Fig. 7.

(top) Amplitude, (middle) phase, and (bottom) real part of the time series for the first two temperature CEOFs along 140°W. The first mode (thick lines) explains 28% of the total variance while the second mode (thin lines) explains 13%. Amplitude and the real part of the time series are multiplied by their maximum spatial amplitudes. Dashed lines in the middle panel correspond to periods of 17 and 33 days. The missing section of the first-mode CEOF was excluded according to criteria described in section 2.

Fig. 8.

Power spectral densities of the first (thick line) and second (thin line) temperature CEOFs from Fig. 7, computed according to section 2. Period (days) is plotted on the top x axis and noted on the curve for peaks. The larger error bars are for the first CEOF since the first year of that CEOF has a significant gap.

Fig. 8.

Power spectral densities of the first (thick line) and second (thin line) temperature CEOFs from Fig. 7, computed according to section 2. Period (days) is plotted on the top x axis and noted on the curve for peaks. The larger error bars are for the first CEOF since the first year of that CEOF has a significant gap.

The spatial structure of the first temperature CEOF has maxima at 5°N and 2°S that are in phase across the equator and much larger north of the equator (Fig. 9, top panels). This mode explains most of the variance in the thermocline at 5°N and 22% of the total variance. The large amplitude at 5°N and the 33-day period of this mode are similar to previous analyses of temperature and SSH near 5°N (Miller et al. 1985; Malardé et al. 1987; Musman 1989; Périgaud 1990; Flament et al. 1996; Kennan and Flament 2000), and are almost identical to the first-mode CEOF of temperature from McPhaden (1996). The structure of the 33-day subsurface temperature will be compared in detail with previous modeling results (Lyman et al. 2005) in section 5.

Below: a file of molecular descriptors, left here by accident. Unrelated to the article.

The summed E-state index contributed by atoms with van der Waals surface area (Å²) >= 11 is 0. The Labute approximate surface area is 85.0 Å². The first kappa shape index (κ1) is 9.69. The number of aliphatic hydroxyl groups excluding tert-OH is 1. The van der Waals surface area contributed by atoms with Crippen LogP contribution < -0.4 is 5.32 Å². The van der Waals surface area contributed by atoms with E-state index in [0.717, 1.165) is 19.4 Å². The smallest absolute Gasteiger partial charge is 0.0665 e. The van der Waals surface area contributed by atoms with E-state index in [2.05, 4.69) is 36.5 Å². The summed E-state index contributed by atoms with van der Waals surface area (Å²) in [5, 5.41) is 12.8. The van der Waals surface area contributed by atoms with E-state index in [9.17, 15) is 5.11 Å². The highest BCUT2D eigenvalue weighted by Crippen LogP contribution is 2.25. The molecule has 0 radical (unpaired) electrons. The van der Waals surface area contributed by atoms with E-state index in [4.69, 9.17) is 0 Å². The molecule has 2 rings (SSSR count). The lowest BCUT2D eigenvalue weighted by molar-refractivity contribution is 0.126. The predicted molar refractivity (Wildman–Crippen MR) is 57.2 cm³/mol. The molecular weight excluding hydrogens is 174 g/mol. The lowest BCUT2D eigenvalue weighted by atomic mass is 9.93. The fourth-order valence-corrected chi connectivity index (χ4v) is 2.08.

Fig. 9.

(a)–(c) Depth–latitude plots for the first CEOF spatial mode of temperature at 140°W and (d), (e) the temperature solution for the n = 1, m = 1 unstable Rossby wave from the Lyman et al. (2005) model. Panel (a) shows percent variance explained; (b) shows the CEOF amplitude multiplied by the maxima of the amplitude time series, contoured where at least 10% of the variance is explained; (c) displays CEOF phase, contoured where the scaled CEOF amplitude exceeds 1°C are shown. The model solution has a 31-day period, a 1384-km wavelength, and a 68-day e-folding time. The amplitude and phase of temperature from the model are also shown in (d) and (e), respectively. Meridional and zonal velocities are not shown. The amplitude of the model has been scaled to match the CEOF amplitude in (b). To match the phase in both (c) and (e), the phase in (c) has been shifted by −85°.